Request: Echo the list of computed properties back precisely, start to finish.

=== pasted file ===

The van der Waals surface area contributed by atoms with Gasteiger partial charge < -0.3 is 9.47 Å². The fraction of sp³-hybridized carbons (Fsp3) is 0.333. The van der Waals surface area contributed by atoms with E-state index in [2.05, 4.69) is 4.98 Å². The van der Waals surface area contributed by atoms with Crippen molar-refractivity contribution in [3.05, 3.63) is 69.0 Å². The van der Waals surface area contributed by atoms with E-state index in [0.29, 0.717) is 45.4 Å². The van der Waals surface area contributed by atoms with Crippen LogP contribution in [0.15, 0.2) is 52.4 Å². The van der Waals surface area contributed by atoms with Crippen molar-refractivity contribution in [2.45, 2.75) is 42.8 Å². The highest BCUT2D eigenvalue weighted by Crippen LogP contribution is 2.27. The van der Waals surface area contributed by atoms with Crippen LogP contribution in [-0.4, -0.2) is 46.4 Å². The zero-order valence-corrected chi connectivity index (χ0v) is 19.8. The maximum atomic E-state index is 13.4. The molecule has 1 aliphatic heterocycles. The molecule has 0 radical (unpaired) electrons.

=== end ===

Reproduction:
The van der Waals surface area contributed by atoms with Gasteiger partial charge < -0.3 is 9.47 Å². The fraction of sp³-hybridized carbons (Fsp3) is 0.333. The van der Waals surface area contributed by atoms with E-state index in [2.05, 4.69) is 4.98 Å². The van der Waals surface area contributed by atoms with Crippen molar-refractivity contribution in [3.05, 3.63) is 69.0 Å². The van der Waals surface area contributed by atoms with E-state index in [0.29, 0.717) is 45.4 Å². The van der Waals surface area contributed by atoms with Crippen LogP contribution in [0.15, 0.2) is 52.4 Å². The van der Waals surface area contributed by atoms with Crippen molar-refractivity contribution in [2.45, 2.75) is 42.8 Å². The highest BCUT2D eigenvalue weighted by Crippen LogP contribution is 2.27. The van der Waals surface area contributed by atoms with Crippen LogP contribution in [-0.4, -0.2) is 46.4 Å². The zero-order valence-corrected chi connectivity index (χ0v) is 19.8. The maximum atomic E-state index is 13.4. The molecule has 1 aliphatic heterocycles. The molecule has 0 radical (unpaired) electrons.